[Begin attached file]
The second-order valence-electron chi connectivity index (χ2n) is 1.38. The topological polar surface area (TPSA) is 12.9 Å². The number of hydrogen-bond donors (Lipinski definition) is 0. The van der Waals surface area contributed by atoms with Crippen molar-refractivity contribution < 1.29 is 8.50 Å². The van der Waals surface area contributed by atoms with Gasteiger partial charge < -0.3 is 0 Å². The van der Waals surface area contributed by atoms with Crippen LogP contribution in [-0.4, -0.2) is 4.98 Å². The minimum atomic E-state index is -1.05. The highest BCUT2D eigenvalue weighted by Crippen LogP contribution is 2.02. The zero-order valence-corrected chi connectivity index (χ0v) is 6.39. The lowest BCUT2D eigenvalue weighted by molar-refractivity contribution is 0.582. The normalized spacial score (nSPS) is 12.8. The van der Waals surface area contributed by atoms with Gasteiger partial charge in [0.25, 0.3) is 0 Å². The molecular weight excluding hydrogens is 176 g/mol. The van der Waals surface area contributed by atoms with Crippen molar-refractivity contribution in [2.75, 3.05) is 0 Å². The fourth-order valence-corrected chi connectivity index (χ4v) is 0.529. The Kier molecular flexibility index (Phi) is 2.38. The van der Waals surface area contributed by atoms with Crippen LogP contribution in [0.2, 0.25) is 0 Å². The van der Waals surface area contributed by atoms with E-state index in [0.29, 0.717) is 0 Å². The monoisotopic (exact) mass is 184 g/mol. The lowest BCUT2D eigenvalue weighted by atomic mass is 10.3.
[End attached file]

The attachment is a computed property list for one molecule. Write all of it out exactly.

The second-order valence-electron chi connectivity index (χ2n) is 1.38. The topological polar surface area (TPSA) is 12.9 Å². The number of hydrogen-bond donors (Lipinski definition) is 0. The van der Waals surface area contributed by atoms with Crippen molar-refractivity contribution < 1.29 is 8.50 Å². The van der Waals surface area contributed by atoms with Gasteiger partial charge < -0.3 is 0 Å². The van der Waals surface area contributed by atoms with Crippen LogP contribution in [-0.4, -0.2) is 4.98 Å². The minimum atomic E-state index is -1.05. The highest BCUT2D eigenvalue weighted by Crippen LogP contribution is 2.02. The zero-order valence-corrected chi connectivity index (χ0v) is 6.39. The lowest BCUT2D eigenvalue weighted by molar-refractivity contribution is 0.582. The normalized spacial score (nSPS) is 12.8. The van der Waals surface area contributed by atoms with Gasteiger partial charge in [0.25, 0.3) is 0 Å². The molecular weight excluding hydrogens is 176 g/mol. The van der Waals surface area contributed by atoms with Crippen molar-refractivity contribution in [2.75, 3.05) is 0 Å². The fourth-order valence-corrected chi connectivity index (χ4v) is 0.529. The Kier molecular flexibility index (Phi) is 2.38. The van der Waals surface area contributed by atoms with Crippen LogP contribution in [0.2, 0.25) is 0 Å². The van der Waals surface area contributed by atoms with E-state index in [0.29, 0.717) is 0 Å². The monoisotopic (exact) mass is 184 g/mol. The lowest BCUT2D eigenvalue weighted by atomic mass is 10.3.